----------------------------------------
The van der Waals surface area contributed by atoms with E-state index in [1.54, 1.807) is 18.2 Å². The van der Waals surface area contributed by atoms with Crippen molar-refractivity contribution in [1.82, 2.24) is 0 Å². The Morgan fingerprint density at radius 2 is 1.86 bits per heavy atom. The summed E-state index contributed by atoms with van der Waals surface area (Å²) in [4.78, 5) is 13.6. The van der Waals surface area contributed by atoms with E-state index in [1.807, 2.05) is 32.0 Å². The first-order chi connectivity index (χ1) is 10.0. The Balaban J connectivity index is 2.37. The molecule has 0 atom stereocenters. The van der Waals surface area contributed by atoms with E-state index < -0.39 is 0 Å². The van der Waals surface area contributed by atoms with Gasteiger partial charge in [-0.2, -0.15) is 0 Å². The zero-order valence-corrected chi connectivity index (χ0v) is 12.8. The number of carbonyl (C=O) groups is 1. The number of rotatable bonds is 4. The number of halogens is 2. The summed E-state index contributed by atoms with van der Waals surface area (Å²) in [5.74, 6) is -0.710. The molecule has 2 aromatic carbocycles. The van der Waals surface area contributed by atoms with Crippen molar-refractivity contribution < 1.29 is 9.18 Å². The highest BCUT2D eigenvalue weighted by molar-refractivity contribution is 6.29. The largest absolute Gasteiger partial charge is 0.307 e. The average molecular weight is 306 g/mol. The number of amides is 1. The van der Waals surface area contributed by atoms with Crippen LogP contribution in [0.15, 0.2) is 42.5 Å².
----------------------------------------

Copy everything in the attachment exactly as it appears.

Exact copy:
The van der Waals surface area contributed by atoms with E-state index in [1.54, 1.807) is 18.2 Å². The van der Waals surface area contributed by atoms with Crippen molar-refractivity contribution in [1.82, 2.24) is 0 Å². The Morgan fingerprint density at radius 2 is 1.86 bits per heavy atom. The summed E-state index contributed by atoms with van der Waals surface area (Å²) in [4.78, 5) is 13.6. The van der Waals surface area contributed by atoms with E-state index in [1.807, 2.05) is 32.0 Å². The first-order chi connectivity index (χ1) is 10.0. The Balaban J connectivity index is 2.37. The molecule has 0 atom stereocenters. The van der Waals surface area contributed by atoms with E-state index < -0.39 is 0 Å². The van der Waals surface area contributed by atoms with Gasteiger partial charge in [-0.2, -0.15) is 0 Å². The zero-order valence-corrected chi connectivity index (χ0v) is 12.8. The number of carbonyl (C=O) groups is 1. The number of rotatable bonds is 4. The number of halogens is 2. The summed E-state index contributed by atoms with van der Waals surface area (Å²) in [5.74, 6) is -0.710. The molecule has 2 aromatic carbocycles. The van der Waals surface area contributed by atoms with Crippen molar-refractivity contribution < 1.29 is 9.18 Å². The highest BCUT2D eigenvalue weighted by molar-refractivity contribution is 6.29. The largest absolute Gasteiger partial charge is 0.307 e. The average molecular weight is 306 g/mol. The number of amides is 1. The van der Waals surface area contributed by atoms with Crippen LogP contribution in [0.15, 0.2) is 42.5 Å².